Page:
You also have to love a show that has some sardonic self awareness on the night of the Hamiltonys; toward the end of School of Rock’s performance, Alex Brightman (as Dewey) says, “We’re not here to win. We’re here to rock.” And rock they did. Brightman’s energy was non-stop, and you could see the kids playing off of that. Special shoutout to Evie Dolan, who was serving her signature bassist duck lips. This number, with a plethora of pint-sized rockers, was also a fitting way to follow Corden’s opener.

"Sunrise, Sunset"/"The Bottle Dance"
Danny Burstein is the ultimate charmer, and every broadcast should feature him yidle-diddle-didling. The Tony nominee led the cast in one of the most moving scenes of the musical, starting with a subdued “Sunrise, Sunset” to contrast the upbeat wedding dance. We’re glad Hofesh Shechter’s choreography got the spotlight treatment it deserves, and the sweeping camera angles added a dynamic you can’t even get at a Broadway theater. (However, how do you do the bottle dance scene…without doing the bottle dance?)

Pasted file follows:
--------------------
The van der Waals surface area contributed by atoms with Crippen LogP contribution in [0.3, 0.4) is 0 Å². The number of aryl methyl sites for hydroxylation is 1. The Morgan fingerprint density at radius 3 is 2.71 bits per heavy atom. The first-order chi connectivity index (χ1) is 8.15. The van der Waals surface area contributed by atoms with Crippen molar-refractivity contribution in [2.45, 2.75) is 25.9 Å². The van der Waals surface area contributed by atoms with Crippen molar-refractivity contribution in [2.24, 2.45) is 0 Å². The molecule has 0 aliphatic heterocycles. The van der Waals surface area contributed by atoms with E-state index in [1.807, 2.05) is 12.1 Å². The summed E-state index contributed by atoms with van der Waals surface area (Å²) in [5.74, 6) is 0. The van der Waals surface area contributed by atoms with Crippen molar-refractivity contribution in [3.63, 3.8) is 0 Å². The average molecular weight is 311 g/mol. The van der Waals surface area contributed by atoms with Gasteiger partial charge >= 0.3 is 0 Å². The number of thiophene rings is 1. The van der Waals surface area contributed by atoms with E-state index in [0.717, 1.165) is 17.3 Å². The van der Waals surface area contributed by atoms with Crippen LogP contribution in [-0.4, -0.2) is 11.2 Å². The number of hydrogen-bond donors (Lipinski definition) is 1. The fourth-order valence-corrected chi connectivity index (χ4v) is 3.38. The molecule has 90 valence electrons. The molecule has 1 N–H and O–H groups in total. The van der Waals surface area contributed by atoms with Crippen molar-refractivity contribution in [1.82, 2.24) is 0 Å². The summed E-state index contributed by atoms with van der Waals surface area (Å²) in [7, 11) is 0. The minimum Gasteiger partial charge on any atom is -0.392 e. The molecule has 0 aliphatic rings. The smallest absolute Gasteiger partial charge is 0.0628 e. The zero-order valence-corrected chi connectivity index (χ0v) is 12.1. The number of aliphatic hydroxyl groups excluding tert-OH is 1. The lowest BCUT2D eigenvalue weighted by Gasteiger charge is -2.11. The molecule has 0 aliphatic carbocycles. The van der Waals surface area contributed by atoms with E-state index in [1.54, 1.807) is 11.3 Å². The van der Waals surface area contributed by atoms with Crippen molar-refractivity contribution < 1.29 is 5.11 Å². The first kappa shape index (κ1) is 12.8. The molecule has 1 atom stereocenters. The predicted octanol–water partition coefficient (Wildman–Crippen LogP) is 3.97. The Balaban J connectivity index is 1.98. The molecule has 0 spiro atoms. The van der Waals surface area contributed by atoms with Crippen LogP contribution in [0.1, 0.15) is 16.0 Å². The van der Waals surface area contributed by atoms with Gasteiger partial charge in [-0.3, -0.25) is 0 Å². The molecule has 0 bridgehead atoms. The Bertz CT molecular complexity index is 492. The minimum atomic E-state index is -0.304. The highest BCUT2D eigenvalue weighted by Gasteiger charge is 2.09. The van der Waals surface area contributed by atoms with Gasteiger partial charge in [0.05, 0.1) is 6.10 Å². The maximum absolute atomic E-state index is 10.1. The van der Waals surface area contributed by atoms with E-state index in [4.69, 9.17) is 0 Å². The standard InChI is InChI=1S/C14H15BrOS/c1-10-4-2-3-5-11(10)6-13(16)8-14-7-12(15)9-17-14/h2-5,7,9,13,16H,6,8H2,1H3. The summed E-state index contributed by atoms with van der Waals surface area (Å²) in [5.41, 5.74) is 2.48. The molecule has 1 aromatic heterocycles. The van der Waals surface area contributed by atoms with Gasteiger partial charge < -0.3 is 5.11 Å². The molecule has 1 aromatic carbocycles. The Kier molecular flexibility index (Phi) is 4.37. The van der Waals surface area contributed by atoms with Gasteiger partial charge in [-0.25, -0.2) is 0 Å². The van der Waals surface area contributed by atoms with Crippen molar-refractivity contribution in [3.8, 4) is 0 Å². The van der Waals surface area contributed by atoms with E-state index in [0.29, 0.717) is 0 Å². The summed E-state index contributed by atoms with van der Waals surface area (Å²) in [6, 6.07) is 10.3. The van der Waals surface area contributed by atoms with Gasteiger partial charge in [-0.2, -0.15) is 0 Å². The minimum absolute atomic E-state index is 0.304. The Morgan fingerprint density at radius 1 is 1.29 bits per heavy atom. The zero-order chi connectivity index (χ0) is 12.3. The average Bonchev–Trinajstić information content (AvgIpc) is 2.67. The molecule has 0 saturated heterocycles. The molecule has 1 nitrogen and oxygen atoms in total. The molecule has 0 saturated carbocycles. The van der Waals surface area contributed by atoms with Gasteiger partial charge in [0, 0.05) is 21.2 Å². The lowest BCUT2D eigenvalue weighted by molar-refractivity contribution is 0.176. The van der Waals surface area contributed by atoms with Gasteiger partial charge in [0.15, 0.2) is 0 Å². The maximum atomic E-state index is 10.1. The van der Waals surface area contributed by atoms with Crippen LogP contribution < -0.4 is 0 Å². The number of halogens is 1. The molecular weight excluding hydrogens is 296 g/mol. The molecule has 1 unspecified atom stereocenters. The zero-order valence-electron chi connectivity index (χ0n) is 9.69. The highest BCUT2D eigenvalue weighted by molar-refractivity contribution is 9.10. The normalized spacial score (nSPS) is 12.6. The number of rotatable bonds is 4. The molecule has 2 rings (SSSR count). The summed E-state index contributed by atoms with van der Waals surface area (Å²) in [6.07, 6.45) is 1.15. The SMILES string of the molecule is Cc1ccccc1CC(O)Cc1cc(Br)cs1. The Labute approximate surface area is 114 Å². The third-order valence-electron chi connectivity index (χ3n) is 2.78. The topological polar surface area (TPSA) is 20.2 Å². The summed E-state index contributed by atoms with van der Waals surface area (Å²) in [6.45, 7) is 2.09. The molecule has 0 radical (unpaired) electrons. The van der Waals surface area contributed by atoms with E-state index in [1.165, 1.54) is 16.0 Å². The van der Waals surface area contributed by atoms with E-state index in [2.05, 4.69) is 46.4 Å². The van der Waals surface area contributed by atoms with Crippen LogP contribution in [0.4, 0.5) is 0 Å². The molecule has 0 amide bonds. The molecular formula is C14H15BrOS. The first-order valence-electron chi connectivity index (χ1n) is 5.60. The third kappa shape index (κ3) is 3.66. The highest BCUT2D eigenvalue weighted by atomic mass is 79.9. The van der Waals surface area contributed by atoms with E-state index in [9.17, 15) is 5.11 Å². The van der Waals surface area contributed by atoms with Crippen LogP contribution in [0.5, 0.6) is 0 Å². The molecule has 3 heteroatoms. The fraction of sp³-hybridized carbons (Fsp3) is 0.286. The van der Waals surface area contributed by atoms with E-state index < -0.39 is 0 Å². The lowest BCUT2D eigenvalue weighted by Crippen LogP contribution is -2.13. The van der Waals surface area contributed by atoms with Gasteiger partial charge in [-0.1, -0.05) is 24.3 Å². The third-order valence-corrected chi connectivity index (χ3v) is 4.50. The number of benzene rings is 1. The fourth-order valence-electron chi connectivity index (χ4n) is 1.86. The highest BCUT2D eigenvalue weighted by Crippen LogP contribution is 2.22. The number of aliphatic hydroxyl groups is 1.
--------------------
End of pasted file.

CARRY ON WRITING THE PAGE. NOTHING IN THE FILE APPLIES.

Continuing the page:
"Ilona"/"She Loves Me"/"Ice Cream"
This medley didn’t quite have a through-line, but it was still an effective way to highlight the quartet of talented stars, starting with Jane Krakowski and a mustached Gavin Creel. If there were an award for best drop splits and floor dragging, these two would be a lock. Zachary Levi nailed the title number, and Laura Benanti’s ability to pair her soprano with comedic timing shined. This performance also managed to show off the playfulness of the revival’s box set, even digitally.